We made a lot of them 'zines back then. There was no plan really but this was issue number 7 and the year is 1988. It's the issue that covers the first FAT-JAM. Riding street in 1988 was a new thing.
Having a car on the course was exciting for the street guys, and thrashing it afterwards was a good time. Check the sequence at the end of the issue.
Joachim Mulkens came through with more incredible artwork that he finished during regular school lessons. So good. He's a cop now but could have easily made his money doing comics or whatever.
Issue 7 has an interview with Sander Nieuwenhuis who still is our best Dutch vert rider. Pat Wirz contributes a report about the AFA Masters round 6 in Ohio where Joe Johnson did a tailwhip on a quarterpipe 4 feet out!
Matt Pingel went to London and visited Southbank. We got a free General Bicycles sticker this time. Jeff Hedges gets a BIO, we visited a MC Marvellous and DJ Cash Money concert and made a trip to Cologne for a contest.
It must have been our first time as it took one hour to get from the train station to the Jugendpark.
The colour of the cover changed with every issue. I sometimes checked on the cover color before Joop (R.I.P.) started photocopying but at times I couldn't be bothered and found out when the 'zines were done. It's still 1988 and Carlo Griggs scores the cover. Jamie Cameron took the photo. Nice one.
The 'zine is starting to look professional with an official editorial page, contents page, and articles.
Interviews in issue 6 come from Tommy Guerrero, Dennis McCoy, Rick Allison and Robert Moeller. There's a photo of Axel Reichertz flatlanding with a fullface. Paul, Menno and I did a Coca Cola commercial and made easy money.
Frank Peeters reports about the Titus Cup, Le Clip provided the free sticker, we went to Bonn for a contest at Mathias Rechenburg's place, we cruised over to Den Haag for a sk8 contest, we visited Tropica in Germany and also discovered the banks at the University of Düsseldorf (1988!).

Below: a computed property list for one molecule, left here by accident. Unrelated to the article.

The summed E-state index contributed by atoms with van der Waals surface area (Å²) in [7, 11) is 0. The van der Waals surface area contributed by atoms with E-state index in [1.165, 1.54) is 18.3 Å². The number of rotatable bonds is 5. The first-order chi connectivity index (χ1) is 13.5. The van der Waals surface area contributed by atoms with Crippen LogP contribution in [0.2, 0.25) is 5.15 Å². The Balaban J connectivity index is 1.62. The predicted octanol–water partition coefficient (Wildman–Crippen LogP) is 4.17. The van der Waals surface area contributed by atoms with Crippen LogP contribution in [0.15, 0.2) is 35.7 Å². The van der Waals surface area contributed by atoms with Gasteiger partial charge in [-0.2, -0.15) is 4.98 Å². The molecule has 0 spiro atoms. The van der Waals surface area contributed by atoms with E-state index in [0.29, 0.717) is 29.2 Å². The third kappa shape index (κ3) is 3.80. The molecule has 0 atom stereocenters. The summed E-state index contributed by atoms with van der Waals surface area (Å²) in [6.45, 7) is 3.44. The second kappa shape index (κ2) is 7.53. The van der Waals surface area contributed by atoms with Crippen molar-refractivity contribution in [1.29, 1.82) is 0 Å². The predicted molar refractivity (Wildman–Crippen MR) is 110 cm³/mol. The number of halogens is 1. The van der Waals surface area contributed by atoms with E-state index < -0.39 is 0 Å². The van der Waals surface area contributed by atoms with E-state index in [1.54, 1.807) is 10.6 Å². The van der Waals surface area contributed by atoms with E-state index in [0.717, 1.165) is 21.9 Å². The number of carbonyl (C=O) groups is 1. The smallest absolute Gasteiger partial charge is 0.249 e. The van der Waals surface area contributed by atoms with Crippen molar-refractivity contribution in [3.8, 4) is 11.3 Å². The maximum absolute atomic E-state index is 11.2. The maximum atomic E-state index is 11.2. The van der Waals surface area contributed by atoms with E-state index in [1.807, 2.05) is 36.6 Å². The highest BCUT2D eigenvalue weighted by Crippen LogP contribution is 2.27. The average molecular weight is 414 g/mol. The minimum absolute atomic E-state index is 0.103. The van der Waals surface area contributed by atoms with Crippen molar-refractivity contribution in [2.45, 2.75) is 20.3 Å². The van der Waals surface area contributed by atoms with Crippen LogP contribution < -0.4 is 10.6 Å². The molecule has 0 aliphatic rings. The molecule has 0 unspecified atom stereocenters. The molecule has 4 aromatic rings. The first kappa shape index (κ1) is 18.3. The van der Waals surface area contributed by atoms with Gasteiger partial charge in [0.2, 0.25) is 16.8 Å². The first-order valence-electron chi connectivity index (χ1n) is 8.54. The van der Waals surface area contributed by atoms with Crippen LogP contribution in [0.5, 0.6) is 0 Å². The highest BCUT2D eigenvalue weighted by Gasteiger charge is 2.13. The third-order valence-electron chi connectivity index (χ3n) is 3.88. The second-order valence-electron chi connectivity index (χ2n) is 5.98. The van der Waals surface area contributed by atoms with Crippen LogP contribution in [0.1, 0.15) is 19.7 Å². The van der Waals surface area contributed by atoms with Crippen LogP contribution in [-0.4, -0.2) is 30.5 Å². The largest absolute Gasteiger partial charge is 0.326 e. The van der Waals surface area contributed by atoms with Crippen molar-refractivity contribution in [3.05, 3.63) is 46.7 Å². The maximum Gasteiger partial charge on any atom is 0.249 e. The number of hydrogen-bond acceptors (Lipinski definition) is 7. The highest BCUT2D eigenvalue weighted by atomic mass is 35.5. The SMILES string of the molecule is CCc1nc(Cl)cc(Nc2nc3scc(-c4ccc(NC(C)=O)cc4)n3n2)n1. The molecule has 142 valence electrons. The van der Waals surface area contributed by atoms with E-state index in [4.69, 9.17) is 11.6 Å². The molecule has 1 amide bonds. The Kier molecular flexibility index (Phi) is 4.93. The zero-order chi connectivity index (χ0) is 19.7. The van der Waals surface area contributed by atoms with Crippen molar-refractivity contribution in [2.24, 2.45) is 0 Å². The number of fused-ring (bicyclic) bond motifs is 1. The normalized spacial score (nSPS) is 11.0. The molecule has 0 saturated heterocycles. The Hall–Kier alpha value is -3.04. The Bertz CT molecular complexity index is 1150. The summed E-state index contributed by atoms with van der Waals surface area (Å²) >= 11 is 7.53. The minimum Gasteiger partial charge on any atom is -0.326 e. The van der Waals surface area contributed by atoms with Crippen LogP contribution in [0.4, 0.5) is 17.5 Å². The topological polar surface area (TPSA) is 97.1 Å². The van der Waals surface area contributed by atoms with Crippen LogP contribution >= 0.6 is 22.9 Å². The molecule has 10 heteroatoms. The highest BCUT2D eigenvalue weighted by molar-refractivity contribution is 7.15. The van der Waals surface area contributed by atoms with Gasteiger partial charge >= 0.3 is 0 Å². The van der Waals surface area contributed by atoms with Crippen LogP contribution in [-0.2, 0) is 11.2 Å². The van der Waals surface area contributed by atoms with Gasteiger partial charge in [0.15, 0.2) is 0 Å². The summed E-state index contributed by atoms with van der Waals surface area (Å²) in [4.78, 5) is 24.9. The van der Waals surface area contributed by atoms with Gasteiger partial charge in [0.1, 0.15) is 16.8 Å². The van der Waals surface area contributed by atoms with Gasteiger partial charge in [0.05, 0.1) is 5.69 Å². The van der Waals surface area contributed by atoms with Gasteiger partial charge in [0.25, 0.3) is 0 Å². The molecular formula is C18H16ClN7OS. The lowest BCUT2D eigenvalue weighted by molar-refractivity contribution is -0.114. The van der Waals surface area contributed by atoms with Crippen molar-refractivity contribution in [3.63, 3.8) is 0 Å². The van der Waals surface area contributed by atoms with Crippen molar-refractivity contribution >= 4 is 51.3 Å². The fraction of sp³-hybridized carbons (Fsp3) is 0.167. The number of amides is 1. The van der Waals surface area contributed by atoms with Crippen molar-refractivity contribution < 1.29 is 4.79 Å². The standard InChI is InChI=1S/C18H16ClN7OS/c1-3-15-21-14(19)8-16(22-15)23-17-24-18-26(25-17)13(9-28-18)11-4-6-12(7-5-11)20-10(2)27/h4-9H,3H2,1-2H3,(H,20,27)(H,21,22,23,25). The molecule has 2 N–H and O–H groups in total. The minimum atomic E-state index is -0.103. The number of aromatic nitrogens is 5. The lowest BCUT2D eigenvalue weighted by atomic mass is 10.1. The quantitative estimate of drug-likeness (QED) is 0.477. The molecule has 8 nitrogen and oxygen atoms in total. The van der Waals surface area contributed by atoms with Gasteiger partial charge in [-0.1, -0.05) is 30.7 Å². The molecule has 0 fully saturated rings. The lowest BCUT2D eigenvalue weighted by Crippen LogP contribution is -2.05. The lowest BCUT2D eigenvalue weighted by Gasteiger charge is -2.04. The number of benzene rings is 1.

The Stokebros are starting to make a presence and Olli contributed a nice drawing of Alf.
Just flip through the 'zine page by page and discover something weird. Find the link below to turn the pages.
It was 1988, the year after the Tizer World Championships in England and the IFN had called for the Tizer World Cup. My plan was to get a ride from Robert Moeller after the Trier contest but while over there they told me there was no space for me in their car. I bought a single train ticket to England from Trier, Germany and had 10 pounds left for food. Luckily I got the leftover bag of bread from the contest so I did not starve. My sleeping bag was the bike bag again so I wouldn't have to pay for my bike on the train. 14 hours later I arrived in Manchester. Read the contest report in issue 5 of FAT-'zine.
We have interviews too with street pioneer Dave Slade, Carlo Griggs, Steve Giberson, Chris Potts and Jeff Cotter. They've got some funny things to say.
The 'Zines scene was getting big and we have reviews from Euthanasia (Jamie Cameron), COW (Mike Rose), Crucial Mania, Totally Intense (Effy), The 'Zine (Pat Wirz), Damage (Dave Slade) and Decade 'zine (Thomas Fritscher, Bresie, Thrasher and Geisser).
The free sticker was provided by FAT-'zine. Yes we had stickers back then.
Joachim Mulkens, Speed and Ollie took care of some great art again. Paul writes about his freestyle activities in 1982. We did a contest report on the Kenn/Trier event. Check this. I went by train to Duesseldorf first. We shredded the city there all afternoon and then took a train to Trier.